For this small kitchen remodel we added a pass through window into the dividing wall, installed new cabinets, and a new sink and fixtures, and mounted a custom walnut countertop.
This customer wanted a partially covered deck with the cover built as an independent structure from his existing roof.
I posted about this project back in July of last year while it was in progress, but I wanted to share some photos of the finished product and a list of everything we ended up doing for these great clients. We totally renovated the kitchen, and knocked out the wall separating the kitchen area from the living room, redid the floors, replaced most of the windows, refinished the stairs and remodeled the upstairs bathroom. Kudos to the customers for their beautiful interior decorating as well!
Welp, it's been a while since I posted on here. The boys have been busy with lots of projects, which I will get to shortly, but I've been working on my own project, in the form of a new little human! So, that's why things have been quiet on the website front lately. I'll be back to update our recent jobs soon, but for now, here's our new little carpenter.
Man. It was hot, then humid, then rainy, then hot, but we got her did. Check out this awesome pool deck we just finished:
It's been a while! We've been busy, busy with some large builds and remodels. This house we are working on in South Austin is getting a full facelift. We are doing this one in stages so that the residents have a bathroom and living space to use at all times. So far we've done most of the downstairs, floors, ceiling, stairs, took out a wall, replaced the front door, and redid the kitchen, (beautifully if I do say so myself). The next phase is the bathrooms and windows.
Here are some snaps of the finished kitchen, and I'll add more of the rest of the house as the finishing touches are completed.
The "She Shed", otherwise known as the "Kacita" is finally done. Actually, it's been done for a while, but I'm finally getting around to posting the pics.
In case y'all were wondering what we've been up to.... Brandon and I have been working our tails off to finish framing and roofing before the April showers arrive. Looks like we got 'er did just in time.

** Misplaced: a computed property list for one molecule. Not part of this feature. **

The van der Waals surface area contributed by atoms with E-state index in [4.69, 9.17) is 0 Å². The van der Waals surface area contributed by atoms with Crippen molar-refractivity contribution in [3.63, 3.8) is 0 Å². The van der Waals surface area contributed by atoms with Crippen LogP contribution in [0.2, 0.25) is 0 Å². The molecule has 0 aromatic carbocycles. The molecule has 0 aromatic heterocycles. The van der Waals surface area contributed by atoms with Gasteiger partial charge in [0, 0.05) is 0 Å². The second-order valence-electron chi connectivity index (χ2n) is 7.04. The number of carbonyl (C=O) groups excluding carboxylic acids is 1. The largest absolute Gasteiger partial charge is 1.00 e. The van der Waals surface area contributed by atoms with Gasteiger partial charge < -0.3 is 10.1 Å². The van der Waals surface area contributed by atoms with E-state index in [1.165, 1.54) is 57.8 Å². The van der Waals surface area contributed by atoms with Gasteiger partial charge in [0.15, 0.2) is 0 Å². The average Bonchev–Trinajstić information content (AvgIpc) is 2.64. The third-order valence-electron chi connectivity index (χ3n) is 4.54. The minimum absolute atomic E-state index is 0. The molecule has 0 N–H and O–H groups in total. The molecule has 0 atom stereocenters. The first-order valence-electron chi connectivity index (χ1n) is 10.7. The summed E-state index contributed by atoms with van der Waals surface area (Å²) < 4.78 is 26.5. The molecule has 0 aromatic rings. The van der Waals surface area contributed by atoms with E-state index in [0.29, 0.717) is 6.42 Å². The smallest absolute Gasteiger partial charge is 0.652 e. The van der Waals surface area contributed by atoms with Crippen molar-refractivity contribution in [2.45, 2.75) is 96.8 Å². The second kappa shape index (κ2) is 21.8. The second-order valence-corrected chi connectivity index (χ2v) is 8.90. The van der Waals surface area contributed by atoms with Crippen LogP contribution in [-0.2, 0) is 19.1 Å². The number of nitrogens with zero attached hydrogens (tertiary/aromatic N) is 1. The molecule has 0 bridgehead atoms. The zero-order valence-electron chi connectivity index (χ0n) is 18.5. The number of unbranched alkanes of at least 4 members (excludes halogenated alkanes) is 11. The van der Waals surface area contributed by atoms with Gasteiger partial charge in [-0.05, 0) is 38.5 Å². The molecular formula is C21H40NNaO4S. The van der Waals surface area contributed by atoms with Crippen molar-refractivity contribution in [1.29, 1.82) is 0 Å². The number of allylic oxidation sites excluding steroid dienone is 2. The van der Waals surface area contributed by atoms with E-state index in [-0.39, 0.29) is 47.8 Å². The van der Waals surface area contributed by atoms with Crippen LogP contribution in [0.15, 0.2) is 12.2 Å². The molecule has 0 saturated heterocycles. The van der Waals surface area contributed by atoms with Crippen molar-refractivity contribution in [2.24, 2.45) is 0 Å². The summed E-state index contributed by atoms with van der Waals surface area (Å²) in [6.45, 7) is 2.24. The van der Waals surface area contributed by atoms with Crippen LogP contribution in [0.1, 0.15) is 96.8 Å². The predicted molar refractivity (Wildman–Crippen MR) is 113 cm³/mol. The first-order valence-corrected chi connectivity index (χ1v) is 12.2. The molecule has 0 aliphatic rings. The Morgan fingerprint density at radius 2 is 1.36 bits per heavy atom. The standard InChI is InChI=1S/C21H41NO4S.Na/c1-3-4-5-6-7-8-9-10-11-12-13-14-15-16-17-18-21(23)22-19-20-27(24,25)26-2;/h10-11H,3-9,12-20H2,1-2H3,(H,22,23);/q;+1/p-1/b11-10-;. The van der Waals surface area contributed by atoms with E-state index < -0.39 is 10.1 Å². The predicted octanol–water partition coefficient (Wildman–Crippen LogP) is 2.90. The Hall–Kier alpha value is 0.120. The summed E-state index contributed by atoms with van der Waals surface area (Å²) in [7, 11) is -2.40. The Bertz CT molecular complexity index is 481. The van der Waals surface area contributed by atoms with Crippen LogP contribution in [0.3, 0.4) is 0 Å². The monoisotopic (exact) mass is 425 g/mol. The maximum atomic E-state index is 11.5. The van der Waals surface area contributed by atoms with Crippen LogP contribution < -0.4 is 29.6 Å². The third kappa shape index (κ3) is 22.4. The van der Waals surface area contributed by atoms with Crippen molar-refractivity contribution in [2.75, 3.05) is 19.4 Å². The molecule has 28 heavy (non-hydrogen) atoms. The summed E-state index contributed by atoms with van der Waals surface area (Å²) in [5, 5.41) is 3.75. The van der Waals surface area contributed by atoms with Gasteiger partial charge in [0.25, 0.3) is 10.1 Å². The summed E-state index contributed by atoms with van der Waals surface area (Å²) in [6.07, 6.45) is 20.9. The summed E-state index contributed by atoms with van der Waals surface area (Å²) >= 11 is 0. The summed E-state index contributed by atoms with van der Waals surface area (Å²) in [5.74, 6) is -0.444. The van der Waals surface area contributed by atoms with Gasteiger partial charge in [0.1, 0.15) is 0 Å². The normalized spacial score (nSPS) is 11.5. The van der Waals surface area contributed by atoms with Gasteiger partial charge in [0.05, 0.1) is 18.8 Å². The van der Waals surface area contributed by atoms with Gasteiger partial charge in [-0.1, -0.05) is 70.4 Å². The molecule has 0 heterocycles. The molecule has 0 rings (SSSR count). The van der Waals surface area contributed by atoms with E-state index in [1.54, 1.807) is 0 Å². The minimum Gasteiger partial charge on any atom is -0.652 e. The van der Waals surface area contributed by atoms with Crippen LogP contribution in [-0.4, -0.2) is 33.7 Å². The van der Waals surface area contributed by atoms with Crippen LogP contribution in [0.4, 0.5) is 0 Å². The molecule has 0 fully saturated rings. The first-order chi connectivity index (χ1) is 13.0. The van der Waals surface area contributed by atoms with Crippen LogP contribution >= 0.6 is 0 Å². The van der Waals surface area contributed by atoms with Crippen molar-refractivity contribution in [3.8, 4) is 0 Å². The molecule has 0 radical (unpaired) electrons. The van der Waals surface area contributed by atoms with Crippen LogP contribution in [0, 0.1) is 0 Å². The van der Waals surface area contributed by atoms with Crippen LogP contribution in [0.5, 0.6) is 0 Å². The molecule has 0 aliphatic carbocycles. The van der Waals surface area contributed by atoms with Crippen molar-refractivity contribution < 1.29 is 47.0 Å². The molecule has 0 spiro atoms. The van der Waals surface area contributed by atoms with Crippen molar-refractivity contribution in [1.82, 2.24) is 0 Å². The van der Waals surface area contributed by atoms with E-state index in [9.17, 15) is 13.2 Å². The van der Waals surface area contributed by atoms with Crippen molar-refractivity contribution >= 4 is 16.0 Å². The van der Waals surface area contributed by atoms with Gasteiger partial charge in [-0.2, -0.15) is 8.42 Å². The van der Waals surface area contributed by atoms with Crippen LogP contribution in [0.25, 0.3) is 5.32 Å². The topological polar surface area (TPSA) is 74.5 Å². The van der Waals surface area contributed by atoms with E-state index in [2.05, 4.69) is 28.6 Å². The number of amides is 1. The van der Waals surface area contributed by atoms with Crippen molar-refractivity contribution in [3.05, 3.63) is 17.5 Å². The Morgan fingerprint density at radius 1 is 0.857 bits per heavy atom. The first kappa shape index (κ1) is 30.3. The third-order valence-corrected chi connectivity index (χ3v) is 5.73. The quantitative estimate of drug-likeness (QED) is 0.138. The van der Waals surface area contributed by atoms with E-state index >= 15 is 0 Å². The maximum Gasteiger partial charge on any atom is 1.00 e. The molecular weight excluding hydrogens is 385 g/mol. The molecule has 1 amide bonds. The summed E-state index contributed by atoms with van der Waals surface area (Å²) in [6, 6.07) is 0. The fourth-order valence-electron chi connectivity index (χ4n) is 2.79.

Next phase is windows and doors, then electrical, plumbing and interior finishing. That'll wait a couple weeks until we clear our plates on some smaller projects.
We've just about finished this project, and I wanted to show off this reclaimed wood ceiling we added.
In anticipation of a busy 2018 the guys spent a day last weekend making the trailer bigger, better and stronger. They are also honing their welding skills so as to be able to offer metalworks as part of their repertoire.
I wrote this post for nextdoor.com as a little PSA for the community, but I thought I'd share it here too:
Hey Y'all, I’m just sitting at my office on an icy day, and reflecting on the past year. I wanted to say thank you to our community for letting us turn out some really quality products in 2017.
Also, since some people may be looking to do some home improvements come tax refund time this year, I wanted to give you a few bullet points that, from a contractors point of view, will make your job go more smoothly, no matter what company or contractor you use.
1. Be prepared with specifics of what you want when you sign the contract. A really good way to hold up a job, or slow things down significantly, is to wait to decide on a fixture or countertop, and then find out that the item is backordered for 3 weeks, or the installation cant happen for a fortnight.
2. Know you budget and make a wish list, but be prepared to be flexible. A good contractor can help you figure out how to design a project to fit your budget, by helping you prioritize items on your wish list. But beware a contractor who bends significantly to a budget much lower than his original quote. Taking the low-ball bid is a good way to set yourself up for a nightmare story.
3. Communication is key. A good contractor will update you daily on progress, answer any questions you have, and communicate any hiccups (there are always hiccups, especially in a remodel). On this note, the homeowners questions and comments should also be discussed during the daily progress call or meeting, whenever possible. If it’s an urgent matter, of course say something, but interrupting the crew over and over again with non-critical questions slows the flow of work and creates a headache for the people trying to keep their labor on budget.
If anyone has any specific questions, even if we aren't doing business together, please ask, and I will do my best to answer them.
Anyway, thanks for reading and I hope to see some of you in 2018!